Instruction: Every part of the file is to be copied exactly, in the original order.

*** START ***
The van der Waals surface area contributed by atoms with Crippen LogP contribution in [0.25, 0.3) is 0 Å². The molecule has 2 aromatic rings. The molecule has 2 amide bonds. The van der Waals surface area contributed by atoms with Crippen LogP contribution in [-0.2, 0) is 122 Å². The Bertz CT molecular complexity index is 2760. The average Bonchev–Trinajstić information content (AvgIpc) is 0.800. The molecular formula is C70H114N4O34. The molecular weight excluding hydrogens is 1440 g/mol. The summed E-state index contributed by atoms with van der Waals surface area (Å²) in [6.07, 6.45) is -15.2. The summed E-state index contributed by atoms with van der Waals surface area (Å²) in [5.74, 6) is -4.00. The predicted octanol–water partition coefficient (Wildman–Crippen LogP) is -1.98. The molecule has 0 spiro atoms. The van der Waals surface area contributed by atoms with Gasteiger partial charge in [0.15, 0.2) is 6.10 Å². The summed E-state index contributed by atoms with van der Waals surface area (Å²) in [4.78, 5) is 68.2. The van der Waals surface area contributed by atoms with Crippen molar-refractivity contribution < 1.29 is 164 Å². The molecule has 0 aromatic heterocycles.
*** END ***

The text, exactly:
The van der Waals surface area contributed by atoms with Crippen LogP contribution in [0.25, 0.3) is 0 Å². The molecule has 2 aromatic rings. The molecule has 2 amide bonds. The van der Waals surface area contributed by atoms with Crippen LogP contribution in [-0.2, 0) is 122 Å². The Bertz CT molecular complexity index is 2760. The average Bonchev–Trinajstić information content (AvgIpc) is 0.800. The molecular formula is C70H114N4O34. The molecular weight excluding hydrogens is 1440 g/mol. The summed E-state index contributed by atoms with van der Waals surface area (Å²) in [6.07, 6.45) is -15.2. The summed E-state index contributed by atoms with van der Waals surface area (Å²) in [5.74, 6) is -4.00. The predicted octanol–water partition coefficient (Wildman–Crippen LogP) is -1.98. The molecule has 0 spiro atoms. The van der Waals surface area contributed by atoms with Gasteiger partial charge in [0.15, 0.2) is 6.10 Å². The summed E-state index contributed by atoms with van der Waals surface area (Å²) in [4.78, 5) is 68.2. The van der Waals surface area contributed by atoms with Crippen molar-refractivity contribution < 1.29 is 164 Å². The molecule has 0 aromatic heterocycles.